What's your work schedule like? Do you work the standard 5-day workweek 9-5?
I work full time, but I work 7 days a week, 5h each day. I started working this way because 8h was too much for me to focus and be productive all this time. Now I feel much better. I am more creative and more stuff gets done, when I start work at 8 AM, 1 pm I'm done and I have more time for rest or side projects. When I had free weekends I was waking up late and wasting the day anyway. Also, clients don't work at weekends so I always have 2 ensured days for dev work
Some people work like that, some people have zero constraints and can work whenever and for any amount of time. But how useful is that answer?
it also depends the area you work in, sometimes people need to stay on watch even when they are not technically at work because they are on call and might be needed to fix something.
Oh yeah, that's fun. Or shifts, from a few days to a few months.
I've heard of some people trying different regimes. For example working mornings and evenings, having free afternoons. Or part-timers, having wednesdays off. Just interested in what people have experinced, tried, and what they stick with. Tips & tricks on organizing the work on daily / weekly basis.
I worked 4 day weeks (Fridays off) for a few years. I did that as a contractor, so I just charged for the days worked (meaning I took the financial hit in order to work less). I've been working 5-day weeks for the past year and going back to 4-days as soon as I can, I'm not happy with only 2 days off for every 5 worked.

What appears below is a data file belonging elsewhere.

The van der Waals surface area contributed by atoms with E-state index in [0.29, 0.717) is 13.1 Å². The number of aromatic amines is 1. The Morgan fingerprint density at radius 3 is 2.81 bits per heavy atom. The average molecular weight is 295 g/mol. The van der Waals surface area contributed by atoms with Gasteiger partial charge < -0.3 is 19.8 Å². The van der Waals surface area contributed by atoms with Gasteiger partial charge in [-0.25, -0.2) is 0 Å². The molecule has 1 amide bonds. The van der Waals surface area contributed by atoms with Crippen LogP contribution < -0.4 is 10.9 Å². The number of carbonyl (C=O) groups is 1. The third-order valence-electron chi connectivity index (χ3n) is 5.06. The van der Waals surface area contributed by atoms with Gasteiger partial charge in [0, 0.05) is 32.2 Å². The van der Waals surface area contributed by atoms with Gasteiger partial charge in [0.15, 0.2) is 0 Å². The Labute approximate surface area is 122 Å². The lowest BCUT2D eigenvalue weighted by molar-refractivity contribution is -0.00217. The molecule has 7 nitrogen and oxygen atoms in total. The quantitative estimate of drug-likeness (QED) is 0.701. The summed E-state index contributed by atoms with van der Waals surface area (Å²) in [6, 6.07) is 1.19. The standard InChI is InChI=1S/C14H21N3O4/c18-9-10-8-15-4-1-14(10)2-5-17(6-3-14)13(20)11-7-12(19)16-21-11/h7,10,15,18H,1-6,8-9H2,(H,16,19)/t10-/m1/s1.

@mamapitufo I'm in similar situation. Last year I've been working full time, but I'm finding out I'd rather work less and make less money, but have more time for myself. I'm considering two options - taking one day a week off, or working less hours every day. I'm probably gonna go for the second option.
A long time ago I worked mornings only for a year and a half, and it was glorious :D
We pair most of the time, so we have core-ish hours. Some people work 8:30-5, others 9:30-6, so you might have an hour of solo time on either end of the day. We pair all the time, except Friday afternoons is open source time to work on os or watch conference talks or other things to grow your knowledge/career. We switch pairs weekly, but have an odd number of engineers right now so every couple of months we get a week of solo work, usually stuff outside of the regular work- maybe investigating what it would take to bring in a new technology or plan a big refactor project or something. What is nice about pairing is that in order to work, you have to share hours with other people, so there’s no way that work invades your evenings or weekends (except when on call). It’s nice to know that once 6pm comes around, you are absolutely off duty and there’s no expectation you work outside of the regular hours.1👍1💯1
@hmoorefarley did you find pairing that much to be exhausting when you first started? I’ve read quite a few bits of advice that suggest folks should only pair for a few hours at a time.
I remember my manager asking me that the first couple of weeks when I started that pairing job since it seems to be common, but I didn’t find it exhausting. I had moved from being a full time at-home parent with small kids to pairing and I found the demands on my attention weren’t hugely different. 🙂 In fact, my pair didn’t need to follow me into the restroom, so that’s a plus. @seancorfield
@janpotociar At work, we’re 100% remote (and have been for a decade or so) but we have “core hours” that cover, basically, Pacific TZ mornings, so we can have meetings as a team and/or as a company. Beyond that, folks can pretty much work whatever hours they want, and we’re very flexible about folks taking time off as needed. I typically work 10-6, 5 days a week, but it really depends on what else I’ve got going on and how I’m feeling. And there’s an unofficial allowance for half a day a week to be spent learning, doing open source, whatever work-adjacent stuff you want.
@hmoorefarley that’s interesting to hear. I haven’t worked anywhere that does extensive pairing. Our front end JS devs tend to pair quite a bit, maybe a few hours a day, but we don’t do that on the backend because it’s a large codebase and we mostly work on non-overlapping parts of it. Also, we’re a very, very small team 🙂